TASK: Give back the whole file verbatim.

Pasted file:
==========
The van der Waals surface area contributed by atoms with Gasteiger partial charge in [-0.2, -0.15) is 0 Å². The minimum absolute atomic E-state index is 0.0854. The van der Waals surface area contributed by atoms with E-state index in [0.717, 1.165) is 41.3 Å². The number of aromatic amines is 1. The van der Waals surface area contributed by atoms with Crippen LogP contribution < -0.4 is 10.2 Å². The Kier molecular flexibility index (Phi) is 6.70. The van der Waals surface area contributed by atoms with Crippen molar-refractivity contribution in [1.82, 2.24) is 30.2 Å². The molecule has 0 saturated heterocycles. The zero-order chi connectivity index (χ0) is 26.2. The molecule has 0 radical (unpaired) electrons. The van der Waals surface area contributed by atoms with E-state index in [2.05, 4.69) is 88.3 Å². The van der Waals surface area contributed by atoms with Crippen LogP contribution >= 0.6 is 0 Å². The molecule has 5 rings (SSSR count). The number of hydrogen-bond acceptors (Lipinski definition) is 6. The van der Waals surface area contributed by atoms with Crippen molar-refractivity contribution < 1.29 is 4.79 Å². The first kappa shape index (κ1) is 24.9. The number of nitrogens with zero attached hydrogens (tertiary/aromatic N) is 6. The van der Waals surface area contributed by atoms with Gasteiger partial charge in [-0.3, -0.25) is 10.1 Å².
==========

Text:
The van der Waals surface area contributed by atoms with Gasteiger partial charge in [-0.2, -0.15) is 0 Å². The minimum absolute atomic E-state index is 0.0854. The van der Waals surface area contributed by atoms with E-state index in [0.717, 1.165) is 41.3 Å². The number of aromatic amines is 1. The van der Waals surface area contributed by atoms with Crippen LogP contribution < -0.4 is 10.2 Å². The Kier molecular flexibility index (Phi) is 6.70. The van der Waals surface area contributed by atoms with Crippen molar-refractivity contribution in [1.82, 2.24) is 30.2 Å². The molecule has 0 saturated heterocycles. The zero-order chi connectivity index (χ0) is 26.2. The molecule has 0 radical (unpaired) electrons. The van der Waals surface area contributed by atoms with E-state index in [2.05, 4.69) is 88.3 Å². The van der Waals surface area contributed by atoms with Crippen LogP contribution >= 0.6 is 0 Å². The molecule has 5 rings (SSSR count). The number of hydrogen-bond acceptors (Lipinski definition) is 6. The van der Waals surface area contributed by atoms with Crippen molar-refractivity contribution < 1.29 is 4.79 Å². The first kappa shape index (κ1) is 24.9. The number of nitrogens with zero attached hydrogens (tertiary/aromatic N) is 6. The van der Waals surface area contributed by atoms with Gasteiger partial charge in [-0.3, -0.25) is 10.1 Å².